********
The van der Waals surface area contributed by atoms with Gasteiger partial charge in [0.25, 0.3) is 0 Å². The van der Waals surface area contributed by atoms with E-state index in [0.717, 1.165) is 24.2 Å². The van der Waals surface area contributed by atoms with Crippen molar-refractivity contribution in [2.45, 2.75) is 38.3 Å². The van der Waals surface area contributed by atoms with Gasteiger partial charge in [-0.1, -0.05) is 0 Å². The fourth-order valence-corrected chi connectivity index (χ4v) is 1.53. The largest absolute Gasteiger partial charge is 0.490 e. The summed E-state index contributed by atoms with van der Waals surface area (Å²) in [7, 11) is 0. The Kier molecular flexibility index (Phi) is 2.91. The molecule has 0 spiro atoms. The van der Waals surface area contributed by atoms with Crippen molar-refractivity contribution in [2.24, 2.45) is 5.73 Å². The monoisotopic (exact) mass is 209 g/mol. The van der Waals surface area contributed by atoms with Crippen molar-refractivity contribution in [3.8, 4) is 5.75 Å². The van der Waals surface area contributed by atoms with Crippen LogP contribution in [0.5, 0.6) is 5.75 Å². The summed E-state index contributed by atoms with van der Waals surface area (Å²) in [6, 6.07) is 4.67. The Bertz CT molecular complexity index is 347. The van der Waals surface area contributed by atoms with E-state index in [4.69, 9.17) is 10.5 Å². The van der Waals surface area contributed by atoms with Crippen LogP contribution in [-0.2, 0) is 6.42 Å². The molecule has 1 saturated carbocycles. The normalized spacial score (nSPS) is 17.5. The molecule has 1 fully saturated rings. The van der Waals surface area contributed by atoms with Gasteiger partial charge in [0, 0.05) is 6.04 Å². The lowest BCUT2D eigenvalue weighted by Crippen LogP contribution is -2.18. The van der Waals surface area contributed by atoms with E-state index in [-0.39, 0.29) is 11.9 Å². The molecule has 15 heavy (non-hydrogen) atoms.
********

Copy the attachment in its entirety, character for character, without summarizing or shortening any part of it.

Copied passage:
The van der Waals surface area contributed by atoms with Gasteiger partial charge in [0.25, 0.3) is 0 Å². The van der Waals surface area contributed by atoms with E-state index in [0.717, 1.165) is 24.2 Å². The van der Waals surface area contributed by atoms with Crippen molar-refractivity contribution in [2.45, 2.75) is 38.3 Å². The van der Waals surface area contributed by atoms with Gasteiger partial charge in [-0.1, -0.05) is 0 Å². The fourth-order valence-corrected chi connectivity index (χ4v) is 1.53. The largest absolute Gasteiger partial charge is 0.490 e. The summed E-state index contributed by atoms with van der Waals surface area (Å²) in [7, 11) is 0. The Kier molecular flexibility index (Phi) is 2.91. The molecule has 0 spiro atoms. The van der Waals surface area contributed by atoms with Crippen molar-refractivity contribution in [2.24, 2.45) is 5.73 Å². The monoisotopic (exact) mass is 209 g/mol. The van der Waals surface area contributed by atoms with Crippen molar-refractivity contribution in [3.8, 4) is 5.75 Å². The van der Waals surface area contributed by atoms with Crippen LogP contribution in [0.5, 0.6) is 5.75 Å². The summed E-state index contributed by atoms with van der Waals surface area (Å²) in [6, 6.07) is 4.67. The Bertz CT molecular complexity index is 347. The van der Waals surface area contributed by atoms with E-state index in [4.69, 9.17) is 10.5 Å². The van der Waals surface area contributed by atoms with Crippen LogP contribution in [-0.2, 0) is 6.42 Å². The molecule has 1 saturated carbocycles. The normalized spacial score (nSPS) is 17.5. The molecule has 1 fully saturated rings. The van der Waals surface area contributed by atoms with Gasteiger partial charge in [0, 0.05) is 6.04 Å². The lowest BCUT2D eigenvalue weighted by Crippen LogP contribution is -2.18. The van der Waals surface area contributed by atoms with E-state index in [-0.39, 0.29) is 11.9 Å². The molecule has 15 heavy (non-hydrogen) atoms.